Recap: For those who have been fortunate enough to be savvy to this hit series, “My girllllllfrienddddddddd” is a chorus that has been stored in your subconscious mind since its inception. Created by the now-legendary screenwriter and television producer Mara Brock Akil, this series observes the friendship and respective life experiences of four Black women: Joan, Maya, Toni, and Lynn. Originally from Fresno, California, Joan is an attorney and largely considered to be the levelheaded, prudent member of the group. Maya, who starts as Joan’s assistant but then becomes a housewife and author, is from Compton, California, and the sassiest of the group. Toni is the self-righteous member of the group, who works as a real estate agent. Out of the group, she self-proclaims the role of being the most attractive. Last but not least is Lynn. Out of the group, she is by far the most bohemian and free-spirited of the tribe. She went to College with Joan and Toni but doesn’t have a primary career. If it isn’t crystal clear yet, these four women make up the classic ensemble that is “girlfriends.” Among all of its many attributes to be appreciated, it is most notable for how ahead of its time it was as a show. It was a show premised on the lives of four distinct, liberated, independent Black women and their interpersonal development throughout eight seasons. Aside from “Living Single,” there haven’t been any other Black sitcoms to emerge with this idea at all, let alone, execute it with as much tact and accuracy as Girlfriends. This show was groundbreaking and in the year 2020, its legacy precedes itself. Because it’s such a cult classic, it’ll be enticing to see how it has aged after being off-air for over a decade now.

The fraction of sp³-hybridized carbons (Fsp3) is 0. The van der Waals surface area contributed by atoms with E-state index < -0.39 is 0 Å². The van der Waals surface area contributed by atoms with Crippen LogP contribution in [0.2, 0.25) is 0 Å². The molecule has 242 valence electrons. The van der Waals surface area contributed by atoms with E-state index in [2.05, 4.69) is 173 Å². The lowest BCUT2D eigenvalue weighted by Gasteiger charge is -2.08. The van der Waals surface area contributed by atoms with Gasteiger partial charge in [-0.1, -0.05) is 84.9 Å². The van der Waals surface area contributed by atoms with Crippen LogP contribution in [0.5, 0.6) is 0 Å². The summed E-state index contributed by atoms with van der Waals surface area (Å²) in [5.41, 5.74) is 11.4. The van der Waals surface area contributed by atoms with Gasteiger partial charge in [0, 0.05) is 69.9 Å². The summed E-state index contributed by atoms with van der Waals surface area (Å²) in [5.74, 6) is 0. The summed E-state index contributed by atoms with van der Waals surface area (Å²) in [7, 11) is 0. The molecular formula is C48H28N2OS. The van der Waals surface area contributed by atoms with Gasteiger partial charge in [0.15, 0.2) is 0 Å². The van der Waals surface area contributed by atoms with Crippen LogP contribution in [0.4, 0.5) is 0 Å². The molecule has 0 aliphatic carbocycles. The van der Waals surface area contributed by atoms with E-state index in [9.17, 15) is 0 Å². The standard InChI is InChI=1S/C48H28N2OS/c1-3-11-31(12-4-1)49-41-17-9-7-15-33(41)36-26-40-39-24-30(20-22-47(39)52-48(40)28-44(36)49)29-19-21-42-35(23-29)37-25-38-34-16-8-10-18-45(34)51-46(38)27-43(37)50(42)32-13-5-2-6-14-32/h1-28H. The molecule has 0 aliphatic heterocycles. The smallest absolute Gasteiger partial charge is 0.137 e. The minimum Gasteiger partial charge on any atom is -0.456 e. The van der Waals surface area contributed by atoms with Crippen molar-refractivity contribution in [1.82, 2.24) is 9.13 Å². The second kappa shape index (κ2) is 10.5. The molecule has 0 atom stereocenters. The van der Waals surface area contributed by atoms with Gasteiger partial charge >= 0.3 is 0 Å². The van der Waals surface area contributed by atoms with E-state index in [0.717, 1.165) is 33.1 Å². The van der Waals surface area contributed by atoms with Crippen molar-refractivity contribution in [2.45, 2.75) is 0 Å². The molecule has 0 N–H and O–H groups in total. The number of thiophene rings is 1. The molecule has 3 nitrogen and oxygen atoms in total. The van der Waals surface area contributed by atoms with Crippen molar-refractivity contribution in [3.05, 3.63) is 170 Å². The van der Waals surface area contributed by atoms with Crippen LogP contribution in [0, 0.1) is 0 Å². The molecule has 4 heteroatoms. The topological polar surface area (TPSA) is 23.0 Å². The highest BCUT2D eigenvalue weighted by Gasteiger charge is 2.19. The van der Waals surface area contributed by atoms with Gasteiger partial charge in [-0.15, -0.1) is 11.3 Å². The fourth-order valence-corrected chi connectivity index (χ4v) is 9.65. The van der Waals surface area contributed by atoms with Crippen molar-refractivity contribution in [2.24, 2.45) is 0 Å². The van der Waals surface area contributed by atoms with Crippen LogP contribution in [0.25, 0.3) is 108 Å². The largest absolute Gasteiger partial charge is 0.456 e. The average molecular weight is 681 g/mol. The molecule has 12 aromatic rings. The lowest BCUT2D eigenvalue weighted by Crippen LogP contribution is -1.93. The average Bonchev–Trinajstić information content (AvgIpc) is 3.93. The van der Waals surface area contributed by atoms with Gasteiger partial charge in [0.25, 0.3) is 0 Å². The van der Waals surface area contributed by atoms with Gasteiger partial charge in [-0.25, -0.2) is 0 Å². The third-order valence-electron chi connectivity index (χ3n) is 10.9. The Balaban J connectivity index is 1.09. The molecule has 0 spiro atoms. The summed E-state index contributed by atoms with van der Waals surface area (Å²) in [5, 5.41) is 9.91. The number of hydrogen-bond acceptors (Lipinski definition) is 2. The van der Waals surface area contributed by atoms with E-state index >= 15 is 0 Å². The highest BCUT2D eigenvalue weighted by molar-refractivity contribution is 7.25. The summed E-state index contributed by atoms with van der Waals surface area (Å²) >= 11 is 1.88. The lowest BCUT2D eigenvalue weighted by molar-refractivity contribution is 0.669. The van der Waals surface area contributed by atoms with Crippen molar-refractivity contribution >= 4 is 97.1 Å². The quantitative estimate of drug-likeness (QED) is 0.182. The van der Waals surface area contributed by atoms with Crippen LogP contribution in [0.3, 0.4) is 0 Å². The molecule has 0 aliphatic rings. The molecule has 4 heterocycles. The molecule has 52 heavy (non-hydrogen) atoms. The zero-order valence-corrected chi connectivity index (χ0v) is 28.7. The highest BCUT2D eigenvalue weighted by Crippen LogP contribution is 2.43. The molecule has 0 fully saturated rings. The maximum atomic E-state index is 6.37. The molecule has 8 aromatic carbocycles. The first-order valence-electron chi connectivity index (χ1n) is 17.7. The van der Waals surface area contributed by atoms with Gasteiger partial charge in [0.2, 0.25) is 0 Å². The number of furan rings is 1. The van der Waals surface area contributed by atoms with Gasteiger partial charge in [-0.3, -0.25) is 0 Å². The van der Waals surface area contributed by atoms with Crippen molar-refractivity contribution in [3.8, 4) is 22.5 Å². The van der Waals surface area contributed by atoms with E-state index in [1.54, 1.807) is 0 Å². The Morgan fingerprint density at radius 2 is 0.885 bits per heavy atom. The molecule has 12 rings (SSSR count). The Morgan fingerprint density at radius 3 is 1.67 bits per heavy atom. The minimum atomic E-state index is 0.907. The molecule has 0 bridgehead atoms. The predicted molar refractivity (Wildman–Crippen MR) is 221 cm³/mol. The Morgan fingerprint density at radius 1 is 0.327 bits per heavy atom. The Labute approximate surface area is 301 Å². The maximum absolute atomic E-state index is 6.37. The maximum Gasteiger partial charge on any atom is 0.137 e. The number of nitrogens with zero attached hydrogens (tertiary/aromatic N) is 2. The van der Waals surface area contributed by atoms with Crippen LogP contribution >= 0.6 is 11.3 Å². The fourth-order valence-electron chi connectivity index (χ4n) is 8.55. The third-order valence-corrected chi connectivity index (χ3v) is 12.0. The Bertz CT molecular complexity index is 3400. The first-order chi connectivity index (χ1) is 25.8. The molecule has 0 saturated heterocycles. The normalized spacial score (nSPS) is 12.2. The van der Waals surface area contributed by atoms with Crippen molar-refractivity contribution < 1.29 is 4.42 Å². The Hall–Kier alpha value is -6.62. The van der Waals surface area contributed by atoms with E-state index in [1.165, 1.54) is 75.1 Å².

The Parkers (Oct.1)
Creator/s: Ralph Farquhar, Sara V. Finney, Vida Spears
Amount of Seasons: Five (1999-2004)
Main Characters: Kimberly “Kim” Parker (Countess Vaughn), Nicole Ann “Nikki” Parker (Mo’Nique), Stevie Van Lowe (Jenna Von Oÿ), Andell Wilkerson (Yvette Wilson), Thaddeus “T” Radcliffe (Ken Lawson), Professor Stanley Oglevee (Dorien Wilson)